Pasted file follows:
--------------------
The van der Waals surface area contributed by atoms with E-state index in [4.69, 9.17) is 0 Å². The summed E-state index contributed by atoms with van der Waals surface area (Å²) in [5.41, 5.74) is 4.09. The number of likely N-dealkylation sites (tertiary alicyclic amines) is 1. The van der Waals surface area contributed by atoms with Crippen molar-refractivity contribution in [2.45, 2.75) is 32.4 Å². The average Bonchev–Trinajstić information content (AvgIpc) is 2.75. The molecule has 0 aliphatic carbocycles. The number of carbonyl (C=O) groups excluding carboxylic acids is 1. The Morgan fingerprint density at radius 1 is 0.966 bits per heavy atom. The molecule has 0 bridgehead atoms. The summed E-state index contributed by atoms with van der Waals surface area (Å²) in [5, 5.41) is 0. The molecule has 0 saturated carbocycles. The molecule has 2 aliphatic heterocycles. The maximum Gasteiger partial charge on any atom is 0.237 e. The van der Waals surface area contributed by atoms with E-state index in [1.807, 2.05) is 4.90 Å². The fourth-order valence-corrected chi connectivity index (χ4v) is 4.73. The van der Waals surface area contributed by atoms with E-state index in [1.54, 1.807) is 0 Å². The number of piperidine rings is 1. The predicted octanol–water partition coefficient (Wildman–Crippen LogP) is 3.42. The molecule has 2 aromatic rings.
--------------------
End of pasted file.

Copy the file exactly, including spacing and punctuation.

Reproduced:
The van der Waals surface area contributed by atoms with E-state index in [4.69, 9.17) is 0 Å². The summed E-state index contributed by atoms with van der Waals surface area (Å²) in [5.41, 5.74) is 4.09. The number of likely N-dealkylation sites (tertiary alicyclic amines) is 1. The van der Waals surface area contributed by atoms with Crippen molar-refractivity contribution in [2.45, 2.75) is 32.4 Å². The average Bonchev–Trinajstić information content (AvgIpc) is 2.75. The molecule has 0 aliphatic carbocycles. The number of carbonyl (C=O) groups excluding carboxylic acids is 1. The Morgan fingerprint density at radius 1 is 0.966 bits per heavy atom. The molecule has 0 bridgehead atoms. The summed E-state index contributed by atoms with van der Waals surface area (Å²) in [5, 5.41) is 0. The molecule has 0 saturated carbocycles. The molecule has 2 aliphatic heterocycles. The maximum Gasteiger partial charge on any atom is 0.237 e. The van der Waals surface area contributed by atoms with E-state index in [1.807, 2.05) is 4.90 Å². The fourth-order valence-corrected chi connectivity index (χ4v) is 4.73. The van der Waals surface area contributed by atoms with E-state index in [1.54, 1.807) is 0 Å². The number of piperidine rings is 1. The predicted octanol–water partition coefficient (Wildman–Crippen LogP) is 3.42. The molecule has 2 aromatic rings.